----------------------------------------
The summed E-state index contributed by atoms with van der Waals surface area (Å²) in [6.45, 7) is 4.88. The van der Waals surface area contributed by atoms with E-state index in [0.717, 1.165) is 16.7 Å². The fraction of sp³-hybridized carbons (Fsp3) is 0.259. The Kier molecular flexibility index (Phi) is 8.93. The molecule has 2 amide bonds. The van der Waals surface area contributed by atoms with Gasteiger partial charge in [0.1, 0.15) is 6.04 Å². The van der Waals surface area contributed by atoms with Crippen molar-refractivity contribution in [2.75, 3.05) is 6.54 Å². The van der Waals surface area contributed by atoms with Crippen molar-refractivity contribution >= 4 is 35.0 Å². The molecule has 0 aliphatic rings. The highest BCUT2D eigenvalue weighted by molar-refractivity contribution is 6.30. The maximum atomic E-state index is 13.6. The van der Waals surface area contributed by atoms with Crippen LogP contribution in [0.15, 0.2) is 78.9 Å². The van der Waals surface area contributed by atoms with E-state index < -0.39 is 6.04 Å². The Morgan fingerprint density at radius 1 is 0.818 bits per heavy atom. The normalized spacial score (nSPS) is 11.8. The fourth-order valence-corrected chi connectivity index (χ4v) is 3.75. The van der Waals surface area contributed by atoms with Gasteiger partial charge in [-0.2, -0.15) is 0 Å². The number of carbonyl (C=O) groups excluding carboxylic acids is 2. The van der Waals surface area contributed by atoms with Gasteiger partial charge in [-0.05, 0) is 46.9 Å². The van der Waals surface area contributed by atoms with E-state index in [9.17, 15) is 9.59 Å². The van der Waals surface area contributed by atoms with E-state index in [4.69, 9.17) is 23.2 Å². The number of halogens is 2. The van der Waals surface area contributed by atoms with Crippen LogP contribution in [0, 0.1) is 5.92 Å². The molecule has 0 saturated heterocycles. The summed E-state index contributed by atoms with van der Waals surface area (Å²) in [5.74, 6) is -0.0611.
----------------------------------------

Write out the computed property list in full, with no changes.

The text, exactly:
The summed E-state index contributed by atoms with van der Waals surface area (Å²) in [6.45, 7) is 4.88. The van der Waals surface area contributed by atoms with E-state index in [0.717, 1.165) is 16.7 Å². The fraction of sp³-hybridized carbons (Fsp3) is 0.259. The Kier molecular flexibility index (Phi) is 8.93. The molecule has 2 amide bonds. The van der Waals surface area contributed by atoms with Gasteiger partial charge in [0.1, 0.15) is 6.04 Å². The van der Waals surface area contributed by atoms with Crippen molar-refractivity contribution in [2.75, 3.05) is 6.54 Å². The van der Waals surface area contributed by atoms with Crippen molar-refractivity contribution >= 4 is 35.0 Å². The molecule has 0 aliphatic rings. The highest BCUT2D eigenvalue weighted by molar-refractivity contribution is 6.30. The maximum atomic E-state index is 13.6. The van der Waals surface area contributed by atoms with Crippen LogP contribution in [0.15, 0.2) is 78.9 Å². The van der Waals surface area contributed by atoms with E-state index < -0.39 is 6.04 Å². The Morgan fingerprint density at radius 1 is 0.818 bits per heavy atom. The normalized spacial score (nSPS) is 11.8. The fourth-order valence-corrected chi connectivity index (χ4v) is 3.75. The van der Waals surface area contributed by atoms with Gasteiger partial charge in [-0.2, -0.15) is 0 Å². The number of carbonyl (C=O) groups excluding carboxylic acids is 2. The van der Waals surface area contributed by atoms with Gasteiger partial charge in [-0.05, 0) is 46.9 Å². The van der Waals surface area contributed by atoms with E-state index in [9.17, 15) is 9.59 Å². The van der Waals surface area contributed by atoms with E-state index in [4.69, 9.17) is 23.2 Å². The number of halogens is 2. The van der Waals surface area contributed by atoms with Crippen LogP contribution in [0, 0.1) is 5.92 Å². The molecule has 0 saturated heterocycles. The summed E-state index contributed by atoms with van der Waals surface area (Å²) in [5.74, 6) is -0.0611.